Guselkumab vs Secukinumab Treatment Outcomes in Self-Reported PsA

In the subset of patients with self-reported psoriatic arthritis, guselkumab demonstrated better maintenance of response and higher efficacy compared with secukinumab in the treatment of moderate to severe plaque psoriasis.

MADRID — Compared with secukinumab, guselkumab treatment appears to be more effective for patients with plaque psoriasis and self-reported psoriatic arthritis (PsA), according to study results presented at the 2019 European League Against Rheumatism (EULAR) Congress, held June 12-15, in Madrid, Spain.

Using data from the ECLIPSE study ( identifier: NCT03090100), researchers conducted a post hoc analysis examining treatment outcomes in a subgroup of patients with self-reported PsA.

Participants in this randomized, double-blind study had moderate-to-severe plaque psoriasis. Treatment methods included either guselkumab 100 mg at baseline, week 4, and every 8 weeks thereafter through week 44, or secukinumab 300 mg at baseline, weeks 1 through 4, and every 4 weeks thereafter through week 44.

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In patients with self-reported PsA, the primary end point (Psoriasis Area and Severity Index [PASI] 90 at week 48) was achieved by 82.5% and 63.3% of patients in the guselkumab and secukinumab groups, respectively (treatment difference 19.2%; 95% CI, 5-33.4).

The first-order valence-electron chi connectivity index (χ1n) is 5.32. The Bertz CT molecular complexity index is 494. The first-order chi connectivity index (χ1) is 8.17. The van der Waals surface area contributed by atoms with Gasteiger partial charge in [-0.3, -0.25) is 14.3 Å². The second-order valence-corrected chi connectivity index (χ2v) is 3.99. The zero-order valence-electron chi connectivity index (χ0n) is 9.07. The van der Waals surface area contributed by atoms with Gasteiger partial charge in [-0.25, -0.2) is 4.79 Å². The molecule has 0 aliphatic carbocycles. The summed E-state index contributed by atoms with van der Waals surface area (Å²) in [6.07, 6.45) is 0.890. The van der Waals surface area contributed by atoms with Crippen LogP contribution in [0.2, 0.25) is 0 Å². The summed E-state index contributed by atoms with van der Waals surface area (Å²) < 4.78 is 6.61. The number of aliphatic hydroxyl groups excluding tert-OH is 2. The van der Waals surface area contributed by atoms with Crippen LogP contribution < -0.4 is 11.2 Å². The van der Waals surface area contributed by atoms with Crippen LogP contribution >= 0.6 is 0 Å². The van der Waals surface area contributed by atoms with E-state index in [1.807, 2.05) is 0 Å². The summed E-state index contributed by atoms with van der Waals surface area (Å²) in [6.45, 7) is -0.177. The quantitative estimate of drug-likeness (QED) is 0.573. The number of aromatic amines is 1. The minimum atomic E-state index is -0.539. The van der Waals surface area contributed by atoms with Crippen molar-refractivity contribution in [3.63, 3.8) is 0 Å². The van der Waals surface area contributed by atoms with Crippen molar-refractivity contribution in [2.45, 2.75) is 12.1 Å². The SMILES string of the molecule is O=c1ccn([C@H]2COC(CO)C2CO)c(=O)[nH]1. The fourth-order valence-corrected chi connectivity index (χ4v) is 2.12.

Beyond week 20, patients being treated with guselkumab maintained PASI 90 response; those being treated with secukinumab experienced a response reduction through week 48.

In the overall study population, the primary end point (PASI 75 response at weeks 12 and 48) demonstrated the noninferiority of guselkumab vs secukinumab (84.6% vs 80.2%; P <.001) but superiority was not demonstrated (P =.062). Between the overall study population and the PsA subgroup, adverse events were “generally consistent with the established safety profiles” of both drugs.

“In the subset of patients with self-reported PsA…[guselkumab] demonstrated better maintenance of response and higher efficacy at approximately 1 year compared with [secukinumab],” the researchers of the study concluded. “These findings were consistent with those for the overall study population of patients with plaque [psoriasis].”

Disclosure: This study was sponsored by Janssen Research & Development, LLC. Multiple authors are employee of Janssen Research & Development, LLC. See the reference for complete disclosure information.


Merola JF, Shu L, Hsu M-C, et al. Guselkumab was more effective than secukinumab in patients with plaque psoriasis and the subset of patients with self-reported psoriatic arthritis in the randomized, double-blind, head-to-head comparison study ECLIPSE over 1 year. Presented at: European League Against Rheumatism (EULAR) Congress 2019; June 12-15, 2019; Madrid, Spain. Abstract SAT0390.